From final draft to publication to audiobook

In 2017, I found myself with a 12,000-word novella. It was best piece of fiction I’d ever written, and possibly my best piece of writing full stop, and it sat on my hard drive, dreaming of readers.

I hadn’t intended to write a novella; my master’s degree program had dictated the word length. But writing it had turned out to be very useful. It allowed me to more easily develop novel-writing skills on a shorter project. I was able to go from idea to final draft in 18 months, with heaps of feedback and revision, something I never could have found time for if I’d been working on a manuscript of 80,000 words.

But novellas are tricky creatures. Publication call-outs and competitions for novellas exist, but there are far fewer than for short stories or full-length manuscripts.

This is why I was excited to discover the Carmel Bird Digital Literary Award, which accepted up to 30,000 words. It also suggested including an essay reflecting on the writing process. This excited me further, because I had a lot to say about my writing process. The novella had come out of years of research into the Armenian genocide, including interviews with 140 people on three continents, and two masters’ theses. In fact, I’d enrolled in a creative writing master’s program because I had the idea to write from the point of view of a terrorist connected to that history — and the idea terrified me.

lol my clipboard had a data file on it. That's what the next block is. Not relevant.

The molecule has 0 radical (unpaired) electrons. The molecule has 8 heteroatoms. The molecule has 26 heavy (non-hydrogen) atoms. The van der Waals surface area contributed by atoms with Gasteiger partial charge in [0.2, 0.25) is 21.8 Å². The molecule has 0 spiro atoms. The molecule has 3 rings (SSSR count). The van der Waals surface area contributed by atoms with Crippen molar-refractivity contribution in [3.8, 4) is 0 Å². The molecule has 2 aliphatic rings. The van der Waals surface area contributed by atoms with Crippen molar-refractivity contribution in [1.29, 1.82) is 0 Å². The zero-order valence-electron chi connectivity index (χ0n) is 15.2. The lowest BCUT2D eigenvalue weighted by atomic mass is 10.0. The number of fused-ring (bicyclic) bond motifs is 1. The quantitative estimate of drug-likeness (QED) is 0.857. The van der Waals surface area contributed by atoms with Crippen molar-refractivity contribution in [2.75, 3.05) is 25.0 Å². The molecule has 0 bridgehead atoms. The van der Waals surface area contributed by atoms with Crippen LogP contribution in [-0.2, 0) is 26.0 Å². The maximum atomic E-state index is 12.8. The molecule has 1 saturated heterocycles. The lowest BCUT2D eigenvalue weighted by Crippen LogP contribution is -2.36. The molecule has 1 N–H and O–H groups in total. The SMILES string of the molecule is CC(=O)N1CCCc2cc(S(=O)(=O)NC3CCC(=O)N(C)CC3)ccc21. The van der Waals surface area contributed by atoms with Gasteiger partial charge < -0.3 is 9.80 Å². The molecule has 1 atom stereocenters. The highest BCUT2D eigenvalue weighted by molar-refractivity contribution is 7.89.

Before entering the CBDLA, I read the examples suggested, My Hearts Are Your Hearts by Carmel Bird and Cracking the Spine: Ten short Australian stories and how they were written, both published by Spineless Wonders. Using these as a guide, I wrote my reflective essay, combined it with the novella, and sent it in.

In 2018, I was delighted to be one of 11 longlisted entries, and very surprised to learn I was one of three finalists. The prize included digital publication and $1000. The ebook of My Name Is Revenge was out by the end of the year.

When Bronwyn Mehan, the powerhouse behind Spineless Wonders, approached me about a print version, I said yes immediately. I’d been studying writing and revising drafts and racking up rejections for nearly a decade by this time, working toward the goal of having a published book. Technically I’d achieved that, but the book wasn’t yet a thing I could hold or sign or gift to my grandmother.

‘One thing,’ Bronwyn said. ‘At 17,000 words, it’s not long enough to have a spine.’

So we added in two additional companion pieces, essays previously published by Griffith Review and Sydney Review of Books. This brought the collection up to 25,000 words. We also included photographs from my time in Armenia.